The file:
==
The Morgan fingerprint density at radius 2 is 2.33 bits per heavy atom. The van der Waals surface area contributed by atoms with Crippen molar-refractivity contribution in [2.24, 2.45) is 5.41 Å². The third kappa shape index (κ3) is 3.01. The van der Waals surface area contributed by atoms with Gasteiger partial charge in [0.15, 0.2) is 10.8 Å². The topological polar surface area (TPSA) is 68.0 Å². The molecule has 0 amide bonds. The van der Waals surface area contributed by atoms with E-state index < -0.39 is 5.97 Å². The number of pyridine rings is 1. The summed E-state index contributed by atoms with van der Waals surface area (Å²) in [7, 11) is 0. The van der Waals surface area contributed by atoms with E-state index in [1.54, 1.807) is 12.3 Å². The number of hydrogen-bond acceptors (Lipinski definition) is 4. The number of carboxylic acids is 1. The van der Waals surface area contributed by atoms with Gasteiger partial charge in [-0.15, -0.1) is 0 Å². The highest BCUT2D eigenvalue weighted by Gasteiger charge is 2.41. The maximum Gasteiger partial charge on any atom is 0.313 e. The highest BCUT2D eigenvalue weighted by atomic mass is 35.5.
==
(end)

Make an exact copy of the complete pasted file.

The Morgan fingerprint density at radius 2 is 2.33 bits per heavy atom. The van der Waals surface area contributed by atoms with Crippen molar-refractivity contribution in [2.24, 2.45) is 5.41 Å². The third kappa shape index (κ3) is 3.01. The van der Waals surface area contributed by atoms with Gasteiger partial charge in [0.15, 0.2) is 10.8 Å². The topological polar surface area (TPSA) is 68.0 Å². The molecule has 0 amide bonds. The van der Waals surface area contributed by atoms with E-state index < -0.39 is 5.97 Å². The number of pyridine rings is 1. The summed E-state index contributed by atoms with van der Waals surface area (Å²) in [7, 11) is 0. The van der Waals surface area contributed by atoms with E-state index in [1.54, 1.807) is 12.3 Å². The number of hydrogen-bond acceptors (Lipinski definition) is 4. The number of carboxylic acids is 1. The van der Waals surface area contributed by atoms with Gasteiger partial charge in [-0.15, -0.1) is 0 Å². The highest BCUT2D eigenvalue weighted by Gasteiger charge is 2.41. The maximum Gasteiger partial charge on any atom is 0.313 e. The highest BCUT2D eigenvalue weighted by atomic mass is 35.5.